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Platforms—Definition and success factors

Digital platforms are online marketplaces that combine supply and demand similarly to a “real” (offline) marketplace. Banks or companies offer services and compete on portals.
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What are platforms?

Traditional marketplaces have existed as long as anyone can remember. Now, however, the possibilities created by digitalization are changing strategic imperatives, which enable digital platforms to play to their full strengths.[1]

  • Easy to scale: The cost structures of platforms are characterized by (very) high fixed costs and very low or no marginal costs for additional customers.
  • Marginal transaction costs: Marginal transactions costs are either too low to be considered or nonexistent, which facilitates scalability. Thus, platform owners benefit disproportionately from each additional customer.
  • Network effects: The (added) value of a platform for providers and for customers depends on the counterparty count. The more providers who use the platform, the bigger the portfolio and the more attractive the platform will become for customers. The more customers who use the platform, the more profitable it will become for providers to offer their services there. Together with the first two imperatives, this creates incentives for collaboration and exponential network effects for successful platforms.

A digital platform provides the infrastructure for connecting providers with customers. Value is not only added by selling services, but also by bringing together competitors, thus increasing availability and comparability for customers.

Return to the main article: “Portals, platforms and ecosystems in corporate banking”

Success factors

In contrast to portals, platforms are still far from being a market standard, as discussed in the second article. Although the idea of a platform is featured on the strategic agenda of many institutions, aspects such as a lack of expertise deter some banks from actually implementing the concept. This article, therefore, describes the following four success factors as guidelines for the successful development of a platform:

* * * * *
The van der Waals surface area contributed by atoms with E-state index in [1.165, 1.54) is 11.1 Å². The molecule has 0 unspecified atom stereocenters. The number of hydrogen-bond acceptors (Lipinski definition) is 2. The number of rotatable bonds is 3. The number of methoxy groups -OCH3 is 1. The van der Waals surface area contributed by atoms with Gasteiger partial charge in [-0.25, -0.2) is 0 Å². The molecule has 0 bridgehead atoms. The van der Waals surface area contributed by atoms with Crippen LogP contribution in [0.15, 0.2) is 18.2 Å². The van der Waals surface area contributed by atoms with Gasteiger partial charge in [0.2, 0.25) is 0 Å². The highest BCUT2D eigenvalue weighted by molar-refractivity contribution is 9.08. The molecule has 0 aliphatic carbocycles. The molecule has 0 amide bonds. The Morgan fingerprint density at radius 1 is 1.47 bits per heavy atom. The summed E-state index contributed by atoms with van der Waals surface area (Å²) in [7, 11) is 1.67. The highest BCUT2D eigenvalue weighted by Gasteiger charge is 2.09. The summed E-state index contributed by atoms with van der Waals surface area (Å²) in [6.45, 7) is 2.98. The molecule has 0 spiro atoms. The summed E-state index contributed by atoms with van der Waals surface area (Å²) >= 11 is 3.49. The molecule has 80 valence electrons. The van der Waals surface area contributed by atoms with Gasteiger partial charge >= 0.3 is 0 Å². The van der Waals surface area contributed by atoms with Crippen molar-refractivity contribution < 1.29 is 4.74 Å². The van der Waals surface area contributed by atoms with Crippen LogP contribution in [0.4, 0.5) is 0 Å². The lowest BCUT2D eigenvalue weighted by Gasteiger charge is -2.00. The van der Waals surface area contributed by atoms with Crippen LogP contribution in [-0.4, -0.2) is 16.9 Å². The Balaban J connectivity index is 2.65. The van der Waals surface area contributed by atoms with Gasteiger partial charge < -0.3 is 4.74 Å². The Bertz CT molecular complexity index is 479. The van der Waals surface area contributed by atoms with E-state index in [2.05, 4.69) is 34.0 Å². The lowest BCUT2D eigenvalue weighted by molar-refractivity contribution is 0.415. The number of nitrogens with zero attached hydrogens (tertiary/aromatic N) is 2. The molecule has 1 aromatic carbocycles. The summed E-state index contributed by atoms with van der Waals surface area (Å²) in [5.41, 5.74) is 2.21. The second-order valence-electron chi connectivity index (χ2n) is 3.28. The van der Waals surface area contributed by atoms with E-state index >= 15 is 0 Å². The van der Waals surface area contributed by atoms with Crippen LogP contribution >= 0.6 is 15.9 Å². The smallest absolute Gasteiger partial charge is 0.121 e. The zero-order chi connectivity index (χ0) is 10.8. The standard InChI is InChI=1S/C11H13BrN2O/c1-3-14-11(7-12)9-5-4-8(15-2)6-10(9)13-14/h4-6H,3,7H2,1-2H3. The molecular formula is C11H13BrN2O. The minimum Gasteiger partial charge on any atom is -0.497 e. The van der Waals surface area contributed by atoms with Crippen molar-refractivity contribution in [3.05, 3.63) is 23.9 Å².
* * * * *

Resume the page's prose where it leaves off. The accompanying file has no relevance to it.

Success factors for platformsFigure 1: Success factors for platforms
  1. Setting your focus: companies seek out platforms that may support them in more complex special requirements (e.g. foreign trade financing). Banks should therefore focus their platforms on these needs and specifically address the specific requirements of their customers by contributing their expertise and involving cooperation partners—both from within and outside their own industry.
  2. Generating traffic: platforms benefit from networking effects. By attracting both new customers and new producers (i.e. providers of services or products on the platform), banks can increase the usage intensity and generate added value for both sides.
  3. Creating a bond: easy access, high quality standards and a comprehensive range of products and services help to satisfy new customers and producers and to retain them on the platform in the long term.
  4. Maintaining monetization: we advise banks to establish monetization in the form of fees and data right from the start in order to create a link between producers and customers. This point represents one of the main challenges in setting up a platform, since a trade-off may arise with the aim of achieving the highest possible traffic growth. In addition, the attempt to monetize data can open up an additional source of revenue and gain insight into customer behavior.

Process model

We recommend a four-step approach to implement and safeguard the success factors described above:

Platforms: Process modelFigure 2: Process model for platforms